Sub-theme 24: Can Sustainable Investing be Transformative? Exploring Antecedents, Pathways, and Consequences -> HYBRID sub-theme!

Theresia Harrer
Hanken School of Economics, Finland
Shipeng Yan
Hong Kong University, Hong Kong
Fabrizio Ferraro
IESE Business School, Spain

Call for Papers

Sustainable investing (SI), defined as investment strategies that consider Environmental, Social and Governance (ESG) dimensions (The Global Compact, 2005), has been a central topic for multiple scholarly communities such as finance, economics, accounting, marketing, legal, and organization studies. Yet, despite this rich body of works investigating SI, there is growing evidence that it does not (yet) work (e.g., Flammer et al., 2021; Gillan et al., 2021; Kölbel et al., 2020; Matos, 2020; Velte, 2022). SI is “at the crossroad”, both practically and theoretically, and in this sub-theme we are looking to bring together works that help address key challenges.
To date most works that investigate SI adopt an inward-looking perspective that focuses on managing challenges within organizations. We know, for instance, that SI combines diverse logics (notably the financial, social, and environmental logic), and that it is difficult to leverage these logics against each other (Almandoz, 2012; Marquis & Lounsbury, 2007; Yan et al., 2021; Yan et al., 2019). We also know that an inclusive and deliberative dialogue between investors and investees is critical but challenging to establish (Beccarini et al., 2023; DesJardine et al., 2023a; Ferraro & Beunza, 2018; Flammer et al., 2019; Slager et al., 2022). There is furthermore evidence that SI prompts investors to change their evaluation approaches (Arjaliès & Bansal, 2018; Ioannou & Serafeim, 2015) and lays bare the difficulties to reconcile long-term impact and short-term return interests (DesJardine & Bansal, 2019; Hehenberger et al., 2019). Yet, for SI to be effective it requires more outside-looking works that investigate how SI can advocate long-term change in organizations and beyond (DesJardine et al., 2023b; Gibson Brandon et al., 2022).
In addition, most works on SI focus on large, institutional investors in developed countries. For instance, DesJardine et al. (2023a) and Arjaliès and Bansal (2018) investigate hedge funds and investors in the US and France. Similarly, Hehenberger et al. (2019) explore impact investing in Spain. Yet, with the fast-paced development of the market and regulations (e.g., the Sustainable Finance Disclosure Regulation (SFDR) and the Corporate Sustainability Reporting Directive (CSRD) in the European Union), SI is increasingly relevant for early-stage investors and start-ups (Harrer & Owen, 2022). The global nature of grand challenges (Ferraro et al., 2015) moreover necessitates that SI develops in different countries and contexts, particularly the Global South and Asia (Yan et al., 2021; Yan et al., 2019).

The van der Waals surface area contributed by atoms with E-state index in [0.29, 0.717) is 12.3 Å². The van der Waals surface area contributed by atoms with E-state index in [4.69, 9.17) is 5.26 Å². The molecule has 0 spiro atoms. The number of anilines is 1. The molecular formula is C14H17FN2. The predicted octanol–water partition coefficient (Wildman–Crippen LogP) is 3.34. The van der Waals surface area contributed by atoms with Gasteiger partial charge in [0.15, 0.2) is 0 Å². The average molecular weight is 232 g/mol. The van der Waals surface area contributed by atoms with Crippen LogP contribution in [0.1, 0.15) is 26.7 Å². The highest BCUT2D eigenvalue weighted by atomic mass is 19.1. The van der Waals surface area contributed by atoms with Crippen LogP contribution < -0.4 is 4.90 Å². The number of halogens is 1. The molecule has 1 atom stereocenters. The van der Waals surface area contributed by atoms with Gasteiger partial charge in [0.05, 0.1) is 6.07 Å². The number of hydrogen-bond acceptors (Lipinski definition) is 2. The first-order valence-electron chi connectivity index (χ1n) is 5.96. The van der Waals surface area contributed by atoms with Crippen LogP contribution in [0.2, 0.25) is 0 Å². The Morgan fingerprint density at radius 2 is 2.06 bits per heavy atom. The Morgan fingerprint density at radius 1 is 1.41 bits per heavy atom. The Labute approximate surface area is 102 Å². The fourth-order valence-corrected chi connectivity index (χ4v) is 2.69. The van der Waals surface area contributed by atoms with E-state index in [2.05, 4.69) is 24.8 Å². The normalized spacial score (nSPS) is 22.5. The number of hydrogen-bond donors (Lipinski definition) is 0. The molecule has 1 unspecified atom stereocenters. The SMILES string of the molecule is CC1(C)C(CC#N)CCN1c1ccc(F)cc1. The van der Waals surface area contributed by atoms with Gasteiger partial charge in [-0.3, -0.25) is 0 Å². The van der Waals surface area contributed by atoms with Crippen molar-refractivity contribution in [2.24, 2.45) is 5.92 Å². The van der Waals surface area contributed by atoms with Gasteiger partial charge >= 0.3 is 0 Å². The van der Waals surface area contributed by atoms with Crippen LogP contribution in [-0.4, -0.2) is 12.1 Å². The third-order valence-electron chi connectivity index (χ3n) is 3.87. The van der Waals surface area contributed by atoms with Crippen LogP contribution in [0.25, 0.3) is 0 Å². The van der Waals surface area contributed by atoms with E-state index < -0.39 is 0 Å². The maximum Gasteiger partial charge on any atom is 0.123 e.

In this sub-theme, we are thus interested in leveraging organization theorists’ unique position to explore how SI can become truly transformative. We invite conceptual and empirical papers that help us develop a) the market conditions that encourage organizational and societal change, b) the mechanisms that lead to organizational and societal change, and c) the positive or negative effects of such mechanisms. The papers can investigate various geographical contexts, and since SI refers to a variety of investment strategies (e.g., impact investing, shareholder engagement, proxy voting, negative or positive screening, etc.) (Atta-Darkua et al., 2023; Eccles et al., 2017), we are also open to insights from diverse SI strategies. Questions can relate to, but are of course not limited to the following:

  • How do different actors from various sectors, fields and contexts shape the SI market?

  • Which investors create and maintain change in investee organizations, and how?

  • Which SI investors fail, and why?

  • Can impact measurement contribute to successful SI, and if so, how?

  • What role do impact reporting standards play in effective SI?

  • How can new technologies such as artificial intelligence help to develop and deliver successful SI strategies?

  • What are the negative outcomes or side-effects of well-intended SI?

  • How do negative side-effects of SI unfold in and beyond organizations?



  • Almandoz, J. (2012): “Arriving at the Starting Line: The Impact of Community and Financial Logics on New Banking Ventures.” Academy of Management Journal, 55 (6), 1381–1406.
  • Arjaliès, D.-L., & Bansal, P. (2018): “Beyond Numbers: How Investment Managers Accommodate Societal Issues in Financial Decisions.” Organization Studies, 39 (5–6), 691–719.
  • Atta-Darkua, V., Glossner, S., Krueger, P., & Matos, P. (2023): “Decarbonizing Institutional Investor Portfolios: Helping to Green the Planet or Just Greening Your Portfolio?” Social Science Research Network.
  • Beccarini, I., Beunza, D., Ferraro, F., & Hoepner, A.G.F. (2023): “The Contingent Role of Conflict: Deliberative Interaction and Disagreement in Shareholder Engagement.” Business Ethics Quarterly, 33 (1), 26–66.